The 1968 weather in Britain has been chaotic. The wettest in years! Crop damage has soared as never before. All this, at a time when Britain is already walking a very precarious financial tightrope!
London BRITAIN'S weather has really gone berserk! In mid September, southeast England received the full brunt of a disastrous torrent which must have recalled to many the story of the Noachian Flood. It was the worst rainstorm in memory.
"The Greatest... Rainstorm"
This downpour has been referred to as "the greatest single rainstorm ever recorded over so wide an area of Western Europe." England was the hardest hit. Britons awoke one morning to find over 1,000 square miles of southeast England covered by floodwater. Central and western Kent were virtually isolated by raging torrents. A normal 30-day rainfall had hit in a 2-day period! Millions of tons of water were channeled into the narrow and normally sluggish riverbeds in the hilly counties of Surrey, Sussex, Hampshire and Kent. Thirty-nine main roads in southeast England were blocked by floodwaters. Bridges were washed out. Thousands of cars were stalled. Trains and coaches were brought to a standstill. Thousands were marooned. Torrential waters rampaged to rooftop height through the sleepy little town of Edenbridge, where the normally gentle Eden River rose some 40 feet. Maidstone, Kent, was covered 10 feet deep in a raging torrent. Many other towns, including Molesey, were hard hit.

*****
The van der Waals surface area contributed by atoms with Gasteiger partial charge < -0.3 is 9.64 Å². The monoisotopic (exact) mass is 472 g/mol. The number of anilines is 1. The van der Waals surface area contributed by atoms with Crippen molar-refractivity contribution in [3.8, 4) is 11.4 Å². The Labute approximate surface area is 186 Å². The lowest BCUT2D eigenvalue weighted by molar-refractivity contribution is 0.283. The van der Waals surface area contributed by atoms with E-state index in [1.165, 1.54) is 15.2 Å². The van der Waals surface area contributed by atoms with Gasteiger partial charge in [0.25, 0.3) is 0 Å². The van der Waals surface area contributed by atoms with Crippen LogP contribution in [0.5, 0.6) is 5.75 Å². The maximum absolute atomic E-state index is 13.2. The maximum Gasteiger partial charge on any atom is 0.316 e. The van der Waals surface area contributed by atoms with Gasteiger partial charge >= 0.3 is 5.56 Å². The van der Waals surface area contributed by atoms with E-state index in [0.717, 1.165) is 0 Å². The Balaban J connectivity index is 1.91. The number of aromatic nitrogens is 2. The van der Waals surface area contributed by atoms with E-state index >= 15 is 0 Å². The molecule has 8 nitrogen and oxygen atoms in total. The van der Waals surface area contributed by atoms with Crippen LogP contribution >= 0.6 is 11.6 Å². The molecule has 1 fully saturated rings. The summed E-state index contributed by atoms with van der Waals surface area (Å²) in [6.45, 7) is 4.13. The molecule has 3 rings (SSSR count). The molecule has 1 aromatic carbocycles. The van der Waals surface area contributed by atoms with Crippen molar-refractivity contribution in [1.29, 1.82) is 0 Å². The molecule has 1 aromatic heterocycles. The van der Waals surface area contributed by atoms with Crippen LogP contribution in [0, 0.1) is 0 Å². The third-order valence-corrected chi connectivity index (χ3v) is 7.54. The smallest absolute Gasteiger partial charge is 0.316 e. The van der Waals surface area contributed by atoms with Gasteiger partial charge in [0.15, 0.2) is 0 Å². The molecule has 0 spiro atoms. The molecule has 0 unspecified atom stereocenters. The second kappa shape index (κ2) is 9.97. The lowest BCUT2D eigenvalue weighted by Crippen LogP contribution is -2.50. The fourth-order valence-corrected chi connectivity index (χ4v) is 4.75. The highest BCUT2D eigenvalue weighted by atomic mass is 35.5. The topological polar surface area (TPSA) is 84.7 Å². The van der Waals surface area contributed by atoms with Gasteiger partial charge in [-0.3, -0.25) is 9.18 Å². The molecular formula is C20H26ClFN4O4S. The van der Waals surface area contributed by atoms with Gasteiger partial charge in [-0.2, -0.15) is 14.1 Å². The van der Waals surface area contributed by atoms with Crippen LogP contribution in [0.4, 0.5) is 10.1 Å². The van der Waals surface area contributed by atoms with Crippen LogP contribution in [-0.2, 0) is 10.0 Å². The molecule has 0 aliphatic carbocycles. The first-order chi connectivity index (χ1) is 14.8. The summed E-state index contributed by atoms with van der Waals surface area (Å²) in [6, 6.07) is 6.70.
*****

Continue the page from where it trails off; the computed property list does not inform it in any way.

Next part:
"THE GREATEST RAINSTORM" — The greatest single rainstorm ever recorded in Europe hit England the hardest. Photos show Thatnes River as it soaked and damaged business establishments.
WHEN RIVERS OVERFLOW — River Thames floods the greater London area. Total storm damage could be as high as £15 or £20 million ($36-$48 million) a catastrophe the British cannot afford.
The wettest September day on record was recorded by London's Kew Gardens Observatory — the wettest day since records began there in 1871. But the highest rainfall during this terrible rainstorm occurred at West Mailing, Kent — where 5.18 inches poured from the water-laden clouds in a twenty-four hour period! English rivers, used to light rains only, aren't big enough to handle such runoff. What was the total cost of this terrible September flood? Private and industrial insurance claims during this flood are expected to add up to £12 million ($28.8 million); but there was, of course, much property and crop damage which was not covered by insurance. The total storm damage could amount to £15-£20 million ($36-$48 million). But this isn't all! This recent flood is not an isolated example of abnormal British weather. In January, 1968, Scotland received the severest storm damage in its recent history. Gales of over 100 m.p.h. pounded Scotland mercilessly and did tremendous damage to Glasgow and other cities. The total damage to Scotland amounted to about £3 million ($7.2 million). Then... in July this year terrible floods hit the West Country of England, causing £2 million ($4.8 million) worth of damage, and another £2 million of damage was also wrought by storms in Leeds and Bradford.
Worst Harvest in Memory